All Our Own, May 12, Bader Recital Hall, 1584 N Prospect Ave (wcmusic.org)

We Six, the Wisconsin Conservatory of Music’s resident Faculty Jazz Ensemble, winds up its season by presenting its annual showcase of original compositions.  Not only are the group’s members (Mark Davis, Paul Silbergleit, Eric Schoor, Eric Jacobson, Jeff Hamman and Dave Bayles) exceptional musicians, but they’re accomplished composers as well!  And most of the music on this program is brand-spanking new, so new that the ink will be still drying on the paper at showtime.  So if you’re up for something new and exciting, head over to the cozy Bader Recital Hall Thursday night for the We Six spring sendoff!

WMSE 35th Anniversary Membership Drive, May 13-20, WMSE Radio (91.7 fm or wmse.org)

Starting on Friday the 13th (Tempting fate?  Nah!), it’s WMSE’s Spring 2016 Membership Drive, celebrating “Frontier Radio’s” 35th anniversary.  Since the majority of the station’s operating funds come from listener support, it’s crucial that this membership drive reaches its $81,000 goal to keep the station going strong with its amazing variety of music, where one can hear everything from rockabilly, alternative, classical, big band, old skool, reggae, metal, jazz, country, R&B, prog, New Age…and good old rock & roll.  The volunteer DJ’s program their own music, much of it from their private collections, making the station a true community treasure!  And since it is the 35th anniversary, lots of really cool thank-you gifts are available for your pledge of support.  There’s a 35th anniversary CD featuring performances recorded live at the WMSE Studios, a snazzy red 35th Anniversary T-shirt, a brand-new WMSE Sweatshirt, and last but not least, the return of the legendary WMSE satin Guitar Smasher baseball jacket!  So remember to tune in for the special programming during Pledge Week, and most importantly, don’t forget to pledge your support via phone (414-799-1917) or online (wmse.org)!

Lilly’s Purple Plastic Purse, May 13-June 12, Todd Wehr Theater, 929 N Water St (firststage. org)

Milwaukee’s premiere family theater wraps up the current season with this adaptation of Wisconsin author Kevin Henkes’ book, which celebrates its 20th anniversary this year.  It’s the story of irrepressible Lilly, who has her beloved musical purple purse taken and joins forces with a variety of new friends who help her get it back!  Like most First Stage shows, the cast is a mix of veteran adult actors and young performers, many getting their first taste of theatrical performance.  Director Marcy Kearns’ cast includes veteran actors Chike Johnson, Bo Johnson, and Elyse Edelman, as well as the talented kids in the “Purple” and “Plastic” casts.  And like other First Stage shows, Lilly offers life lessons in a most clever way, connecting with both kids and adults, making it a perfect show for the entire family!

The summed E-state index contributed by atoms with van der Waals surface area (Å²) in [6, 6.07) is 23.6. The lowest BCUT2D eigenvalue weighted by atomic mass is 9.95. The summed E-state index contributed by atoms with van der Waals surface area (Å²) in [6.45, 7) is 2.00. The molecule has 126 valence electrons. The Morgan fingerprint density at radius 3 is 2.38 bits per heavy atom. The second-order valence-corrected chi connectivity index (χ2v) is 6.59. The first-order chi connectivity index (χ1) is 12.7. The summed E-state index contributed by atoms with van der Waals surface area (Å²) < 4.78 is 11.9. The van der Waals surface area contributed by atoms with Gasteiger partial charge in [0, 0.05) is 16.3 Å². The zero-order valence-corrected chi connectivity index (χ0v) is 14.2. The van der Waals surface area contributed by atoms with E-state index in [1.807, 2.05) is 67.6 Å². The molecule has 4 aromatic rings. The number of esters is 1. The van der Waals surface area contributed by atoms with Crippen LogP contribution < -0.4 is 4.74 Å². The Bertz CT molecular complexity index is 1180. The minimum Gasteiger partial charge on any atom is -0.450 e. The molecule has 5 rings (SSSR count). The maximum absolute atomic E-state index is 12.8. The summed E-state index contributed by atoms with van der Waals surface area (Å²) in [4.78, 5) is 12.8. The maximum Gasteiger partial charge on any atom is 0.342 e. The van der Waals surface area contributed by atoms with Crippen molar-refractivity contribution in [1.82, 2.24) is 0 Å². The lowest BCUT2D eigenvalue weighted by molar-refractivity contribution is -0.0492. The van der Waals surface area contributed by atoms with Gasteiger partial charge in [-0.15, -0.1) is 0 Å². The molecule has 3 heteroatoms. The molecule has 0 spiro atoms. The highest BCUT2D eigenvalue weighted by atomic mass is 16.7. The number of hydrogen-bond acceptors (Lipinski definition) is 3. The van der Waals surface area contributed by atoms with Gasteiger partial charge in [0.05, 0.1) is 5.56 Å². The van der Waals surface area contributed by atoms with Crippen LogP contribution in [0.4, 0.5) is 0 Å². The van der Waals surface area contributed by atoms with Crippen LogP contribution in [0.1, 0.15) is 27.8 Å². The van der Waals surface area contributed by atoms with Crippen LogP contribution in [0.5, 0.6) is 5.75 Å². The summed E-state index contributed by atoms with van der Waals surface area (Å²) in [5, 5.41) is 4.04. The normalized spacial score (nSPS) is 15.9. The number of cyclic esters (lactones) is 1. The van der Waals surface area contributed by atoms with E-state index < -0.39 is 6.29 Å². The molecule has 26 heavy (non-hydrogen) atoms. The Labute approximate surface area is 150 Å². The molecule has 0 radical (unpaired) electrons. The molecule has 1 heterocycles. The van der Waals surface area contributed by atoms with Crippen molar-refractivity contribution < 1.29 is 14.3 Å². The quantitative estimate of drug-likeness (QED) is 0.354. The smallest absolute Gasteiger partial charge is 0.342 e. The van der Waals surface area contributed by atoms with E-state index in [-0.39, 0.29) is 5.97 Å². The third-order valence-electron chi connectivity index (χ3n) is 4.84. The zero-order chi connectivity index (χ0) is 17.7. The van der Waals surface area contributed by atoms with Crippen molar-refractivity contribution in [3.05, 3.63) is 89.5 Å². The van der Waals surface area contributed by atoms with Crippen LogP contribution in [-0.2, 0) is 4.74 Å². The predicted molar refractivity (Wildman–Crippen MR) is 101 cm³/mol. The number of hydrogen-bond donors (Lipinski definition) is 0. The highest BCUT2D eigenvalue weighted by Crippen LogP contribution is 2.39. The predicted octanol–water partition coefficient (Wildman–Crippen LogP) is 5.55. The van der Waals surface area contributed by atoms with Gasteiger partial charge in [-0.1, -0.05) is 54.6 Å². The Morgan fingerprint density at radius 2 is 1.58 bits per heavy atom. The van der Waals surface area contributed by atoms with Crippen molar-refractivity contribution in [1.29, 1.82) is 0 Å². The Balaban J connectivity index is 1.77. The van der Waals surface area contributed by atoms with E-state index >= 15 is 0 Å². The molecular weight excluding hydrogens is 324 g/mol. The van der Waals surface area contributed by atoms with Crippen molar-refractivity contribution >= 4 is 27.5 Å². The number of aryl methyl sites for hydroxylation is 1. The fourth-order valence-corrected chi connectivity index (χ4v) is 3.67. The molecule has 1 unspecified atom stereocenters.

And speaking of anniversaries, here’s a shout-out to the Rave nightclub (recognized by the Academy of Country Music as Best Club Venue), celebrating its 15th anniversary this weekend with shows featuring the Used on Friday and Saturday!

What’s Going On

For the week of May 3-9…

Song From the Uproar, May 6-8, Cabot Theater, 158 N Broadway (milwaukeeoperatheatre.org)

An opera that tells the story of Swiss explorer Isabelle Eberhardt, who packed lots of living into her 27 years, would have to be epic.  And so this weekend, Milwaukee Opera Theater joins forces with Wild Space Dance to present Missy Mazzoli’s Song From the Uproar.  Mezzo soprano Colleen Brooks portrays Eberhardt in this multimedia production, and she’s joined by a five-voice chorus, a quartet of dancers and an instrumental quintet.  The opera’s libretto is drawn entirely from Eberhardt’s journals, as well as the story of how survivors of the flood which claimed Eberhardt’s life scrambled to save her writings from being destroyed in the flood.  MOT Artistic Director Jill Anna Ponasik and her team promise an awesome theatrical experience.

Brahms Festival II, May 6-7, Marcus Center, 929 N Water St (mso.org)

After last weekend’s fabulous program of the first two Brahms symphonies, Edo de Waart wraps up his second last season as Music Director of the Milwaukee Symphony Orchestra this weekend with the second half of the Brahms Festival with performances of the Third and Fourth Symphonies.  Those who attended last weekend have likely already made plans to attend.  If you missed it, make sure your face is in the place for these superb performances of these towering works of symphonic repertoire!  All you prog rockers, take note:  Yes keyboardist Rick Wakeman adapted the 3rd movement of the 4th Symphony for the song “Cans and Brahms” on the band’s 1972 Fragile album!